April 10th, 2019 | Published in Amputee Stories
To see Courtland Pelt climb the monkey bars, play soccer, ride his bike, and wrestle his older brother, you would not think this 10-year-old is a below-the-knee amputee.
“He’s a positive kid,” says his mother, Michelle Hughes. “His attitude is, ‘this (limb loss) isn’t going to stop me.’”
Courtland became an amputee two years ago after he was run over by a riding lawn mower.
“We were at a friend’s house, and Courtland was lying in a hammock,” recalls Michelle. “The person riding the mower told Courtland to shift his weight on the hammock, and he would mow around him. But Courtland was just eight years old, and not heavy enough to do so. He flipped off the hammock and into the path of the mower.”
Doctors at Memorial Hermann Hospital tried for 10 days to save the leg, using skin and muscle grafts, but there was not enough blood flow. On day 11, Courtland was amputated below the knee. On day 12, he was home again.
“I’m a nurse,” explains Michelle. “The doctors told me Courtland would do better at home.”
While Courtland underwent outpatient rehabilitation at Shriners Hospitals for Children – Houston, he was introduced to an MPI practitioner specializing in lower extremity prostheses and above knee designs.
“A BK amputee has an advantage because he still has the use of a knee joint, which is priceless,” the prosthetist said. “Having a knee joint means the balance is better, the prosthesis is lighter, and the time for rehab is shorter.”
At their initial meeting, Courtland learned how a prosthesis would help him get up and running again, and how it would be fabricated especially for him. However, Courtland was hesitant at first, convinced the leg would hurt him.
“Though an artificial limb shouldn’t hurt, we are putting forces on the limb that are not natural, so there might be initial discomfort until a patient becomes accustomed to it. But a prosthesis should never feel painful.”
Although a child’s prosthesis has the same components as an adult’s – liner, socket, foundation components, and foot – Courtland’s was fabricated to allow for his natural growth. This was accomplished in part by utilizing distal pads in the socket, poured in place using RTV silicone with a foaming agent that cures to the consistency of a sponge. The RTV fills in any gaps in the socket to provide a custom fit. When a pad wears out, a new pad can be easily poured, accommodating changes in growth. For additional strength to accommodate a child’s level of activity, the wooden-core exoskeletal prosthesis is lined with carbon fiber. Courtland currently wears the basic SACH (Solid Ankle Cushion Heel) foot.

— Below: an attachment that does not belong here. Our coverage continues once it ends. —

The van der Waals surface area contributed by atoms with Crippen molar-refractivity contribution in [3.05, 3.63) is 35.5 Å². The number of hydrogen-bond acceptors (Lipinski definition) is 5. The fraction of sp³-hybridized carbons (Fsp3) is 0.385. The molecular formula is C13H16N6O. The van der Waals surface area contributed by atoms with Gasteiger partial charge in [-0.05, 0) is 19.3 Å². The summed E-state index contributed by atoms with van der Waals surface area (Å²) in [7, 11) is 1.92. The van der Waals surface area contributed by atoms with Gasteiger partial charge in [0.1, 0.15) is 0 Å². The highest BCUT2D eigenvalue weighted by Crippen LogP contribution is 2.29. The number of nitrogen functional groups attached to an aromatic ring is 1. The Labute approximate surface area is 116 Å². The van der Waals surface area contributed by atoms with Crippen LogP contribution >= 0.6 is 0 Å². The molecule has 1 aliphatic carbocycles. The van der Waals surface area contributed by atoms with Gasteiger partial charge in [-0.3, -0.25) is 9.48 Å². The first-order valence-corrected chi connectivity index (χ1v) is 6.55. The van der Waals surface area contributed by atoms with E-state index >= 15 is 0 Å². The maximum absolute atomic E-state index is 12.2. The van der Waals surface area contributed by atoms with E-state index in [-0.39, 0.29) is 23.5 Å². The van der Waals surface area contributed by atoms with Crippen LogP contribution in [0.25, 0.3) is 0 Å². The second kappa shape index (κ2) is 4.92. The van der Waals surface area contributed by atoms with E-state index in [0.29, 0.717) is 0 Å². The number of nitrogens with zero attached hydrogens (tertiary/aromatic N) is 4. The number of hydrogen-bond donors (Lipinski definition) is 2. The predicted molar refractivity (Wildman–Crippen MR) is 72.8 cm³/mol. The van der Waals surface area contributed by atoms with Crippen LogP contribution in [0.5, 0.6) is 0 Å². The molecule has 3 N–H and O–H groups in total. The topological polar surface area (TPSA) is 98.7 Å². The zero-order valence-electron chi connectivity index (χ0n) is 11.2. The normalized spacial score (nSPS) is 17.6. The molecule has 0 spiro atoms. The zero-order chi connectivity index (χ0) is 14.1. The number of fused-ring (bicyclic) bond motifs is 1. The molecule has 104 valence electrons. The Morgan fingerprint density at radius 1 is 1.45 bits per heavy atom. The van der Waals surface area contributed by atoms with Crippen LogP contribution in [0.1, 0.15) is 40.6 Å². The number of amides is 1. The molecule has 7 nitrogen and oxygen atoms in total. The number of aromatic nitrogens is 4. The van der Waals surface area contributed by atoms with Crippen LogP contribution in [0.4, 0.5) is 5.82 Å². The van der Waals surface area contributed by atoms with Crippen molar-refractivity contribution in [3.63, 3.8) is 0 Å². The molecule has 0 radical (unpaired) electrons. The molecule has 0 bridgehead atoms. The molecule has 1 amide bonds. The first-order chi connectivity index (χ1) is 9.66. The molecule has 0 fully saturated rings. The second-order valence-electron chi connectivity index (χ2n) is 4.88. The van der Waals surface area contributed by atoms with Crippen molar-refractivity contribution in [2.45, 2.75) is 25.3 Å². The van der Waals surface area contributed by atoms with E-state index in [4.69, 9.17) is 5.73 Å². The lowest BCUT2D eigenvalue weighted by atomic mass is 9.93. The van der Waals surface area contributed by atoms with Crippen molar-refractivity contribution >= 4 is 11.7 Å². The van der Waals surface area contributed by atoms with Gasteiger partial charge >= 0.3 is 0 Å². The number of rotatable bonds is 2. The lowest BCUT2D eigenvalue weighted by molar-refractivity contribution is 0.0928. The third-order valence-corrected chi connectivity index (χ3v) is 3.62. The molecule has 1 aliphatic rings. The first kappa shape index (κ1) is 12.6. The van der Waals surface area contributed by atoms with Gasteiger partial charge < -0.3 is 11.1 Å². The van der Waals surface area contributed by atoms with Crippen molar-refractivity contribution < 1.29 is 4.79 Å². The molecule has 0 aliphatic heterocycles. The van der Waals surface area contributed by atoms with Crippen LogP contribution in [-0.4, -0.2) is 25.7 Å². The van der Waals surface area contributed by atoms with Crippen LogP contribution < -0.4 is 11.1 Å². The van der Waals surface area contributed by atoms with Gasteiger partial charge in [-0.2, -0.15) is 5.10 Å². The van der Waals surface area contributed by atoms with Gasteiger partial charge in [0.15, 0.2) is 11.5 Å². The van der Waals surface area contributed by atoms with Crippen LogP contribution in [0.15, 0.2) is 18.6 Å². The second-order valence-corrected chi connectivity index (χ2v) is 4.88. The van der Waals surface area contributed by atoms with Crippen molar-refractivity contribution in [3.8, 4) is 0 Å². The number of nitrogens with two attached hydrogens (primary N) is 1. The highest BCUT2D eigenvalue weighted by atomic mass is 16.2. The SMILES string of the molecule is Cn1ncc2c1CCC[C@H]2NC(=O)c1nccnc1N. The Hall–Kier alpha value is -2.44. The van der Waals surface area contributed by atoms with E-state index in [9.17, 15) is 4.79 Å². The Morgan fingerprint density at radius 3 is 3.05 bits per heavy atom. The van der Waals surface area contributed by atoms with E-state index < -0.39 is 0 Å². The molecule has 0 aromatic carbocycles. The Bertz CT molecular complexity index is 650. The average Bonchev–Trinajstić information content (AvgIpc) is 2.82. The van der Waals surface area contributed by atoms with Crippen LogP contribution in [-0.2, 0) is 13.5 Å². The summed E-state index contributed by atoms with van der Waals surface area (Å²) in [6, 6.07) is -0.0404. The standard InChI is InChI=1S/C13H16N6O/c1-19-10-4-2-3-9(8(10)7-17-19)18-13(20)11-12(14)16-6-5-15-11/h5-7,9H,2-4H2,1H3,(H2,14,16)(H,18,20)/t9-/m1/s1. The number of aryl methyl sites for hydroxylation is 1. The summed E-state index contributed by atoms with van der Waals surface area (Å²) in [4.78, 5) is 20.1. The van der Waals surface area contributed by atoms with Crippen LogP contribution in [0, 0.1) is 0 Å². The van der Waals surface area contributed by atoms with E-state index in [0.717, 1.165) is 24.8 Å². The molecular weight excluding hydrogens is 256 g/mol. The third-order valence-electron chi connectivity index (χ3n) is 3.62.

“Courtland didn’t like the prosthesis at first and wouldn’t even look at it,” his prosthetist recalled. “But we convinced him to give it a try while using the parallel bars in our office. After he adjusted to it, he became very active. It’s been an amazing transformation. Now, he’s running all over.”
In fact, Courtland has been so happy with his prosthesis that he designated the day he got it as the leg’s birthday, which is properly celebrated every year on August 13.
“Courtland had adjusted very well to the leg,” Michelle says. “And, every time he would be challenged by his therapists to run, jump rope, or climb steps, he would respond.”
Michelle recalls how on his first day back at school, the teacher gave Courtland a chance to tell his classmates about his prosthesis. The children didn’t have any questions, but eagerly exchanged information as several spoke up to say they had uncles, grandparents, or knew someone else who was an amputee.
On the playground, Courtland was challenged by some classmates who said he probably wouldn’t be able to climb the monkey bars. Courtland responded by climbing the bars as quickly and easily as anyone else on the playground.
“We’re positive about everything,” Michelle says. “His brother, Blake, now 14, who also witnessed the accident, treats him no differently. They fight and wrestle and do all the activities you expect brothers to engage in.”
Michelle notes that Courtland is very patriotic. Now, his leg sports an American flag, which was laminated to the prosthesis by MPI. “Quite a few of our patients have their prosthesis design personalized in some way,” Josh notes. “When Courtland’s ready for another design and his next prosthesis, which will most likely include a dynamic response foot to keep up with his active schedule, we will be happy to accommodate him.”